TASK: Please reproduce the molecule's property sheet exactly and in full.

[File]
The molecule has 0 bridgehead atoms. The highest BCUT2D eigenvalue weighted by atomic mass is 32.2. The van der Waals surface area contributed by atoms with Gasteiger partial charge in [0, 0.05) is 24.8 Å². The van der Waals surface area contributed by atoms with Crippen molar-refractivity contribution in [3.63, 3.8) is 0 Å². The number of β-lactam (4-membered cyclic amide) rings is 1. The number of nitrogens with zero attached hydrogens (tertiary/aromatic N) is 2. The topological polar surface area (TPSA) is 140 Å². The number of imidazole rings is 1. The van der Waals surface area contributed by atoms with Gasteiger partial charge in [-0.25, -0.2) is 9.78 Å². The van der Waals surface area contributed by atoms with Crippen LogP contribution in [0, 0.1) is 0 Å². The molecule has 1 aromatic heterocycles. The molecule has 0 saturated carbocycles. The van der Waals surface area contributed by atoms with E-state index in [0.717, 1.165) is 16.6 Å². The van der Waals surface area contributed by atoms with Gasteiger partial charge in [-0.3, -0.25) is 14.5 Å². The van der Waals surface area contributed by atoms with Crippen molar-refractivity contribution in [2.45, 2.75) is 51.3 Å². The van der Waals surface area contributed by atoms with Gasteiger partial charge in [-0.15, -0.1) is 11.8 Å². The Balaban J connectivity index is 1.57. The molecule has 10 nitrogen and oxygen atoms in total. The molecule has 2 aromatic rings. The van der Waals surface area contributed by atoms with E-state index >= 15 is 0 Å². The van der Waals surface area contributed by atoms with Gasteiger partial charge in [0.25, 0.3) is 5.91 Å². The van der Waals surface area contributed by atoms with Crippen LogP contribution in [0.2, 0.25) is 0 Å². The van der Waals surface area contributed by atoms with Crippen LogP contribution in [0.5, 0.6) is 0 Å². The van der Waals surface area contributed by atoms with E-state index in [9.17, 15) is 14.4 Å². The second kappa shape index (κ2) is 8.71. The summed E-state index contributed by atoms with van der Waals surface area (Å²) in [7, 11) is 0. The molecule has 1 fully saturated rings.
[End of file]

The molecule has 0 bridgehead atoms. The highest BCUT2D eigenvalue weighted by atomic mass is 32.2. The van der Waals surface area contributed by atoms with Gasteiger partial charge in [0, 0.05) is 24.8 Å². The van der Waals surface area contributed by atoms with Crippen molar-refractivity contribution in [3.63, 3.8) is 0 Å². The number of β-lactam (4-membered cyclic amide) rings is 1. The number of nitrogens with zero attached hydrogens (tertiary/aromatic N) is 2. The topological polar surface area (TPSA) is 140 Å². The number of imidazole rings is 1. The van der Waals surface area contributed by atoms with Gasteiger partial charge in [-0.25, -0.2) is 9.78 Å². The van der Waals surface area contributed by atoms with Crippen LogP contribution in [0, 0.1) is 0 Å². The molecule has 1 aromatic heterocycles. The molecule has 0 saturated carbocycles. The van der Waals surface area contributed by atoms with E-state index in [0.717, 1.165) is 16.6 Å². The van der Waals surface area contributed by atoms with Gasteiger partial charge in [-0.3, -0.25) is 14.5 Å². The van der Waals surface area contributed by atoms with Crippen molar-refractivity contribution in [2.45, 2.75) is 51.3 Å². The van der Waals surface area contributed by atoms with Gasteiger partial charge in [-0.15, -0.1) is 11.8 Å². The Balaban J connectivity index is 1.57. The molecule has 10 nitrogen and oxygen atoms in total. The molecule has 2 aromatic rings. The van der Waals surface area contributed by atoms with E-state index >= 15 is 0 Å². The van der Waals surface area contributed by atoms with Gasteiger partial charge in [0.25, 0.3) is 5.91 Å². The van der Waals surface area contributed by atoms with Crippen LogP contribution in [0.2, 0.25) is 0 Å². The van der Waals surface area contributed by atoms with Crippen LogP contribution in [0.5, 0.6) is 0 Å². The van der Waals surface area contributed by atoms with E-state index in [9.17, 15) is 14.4 Å². The second kappa shape index (κ2) is 8.71. The summed E-state index contributed by atoms with van der Waals surface area (Å²) in [7, 11) is 0. The molecule has 1 fully saturated rings.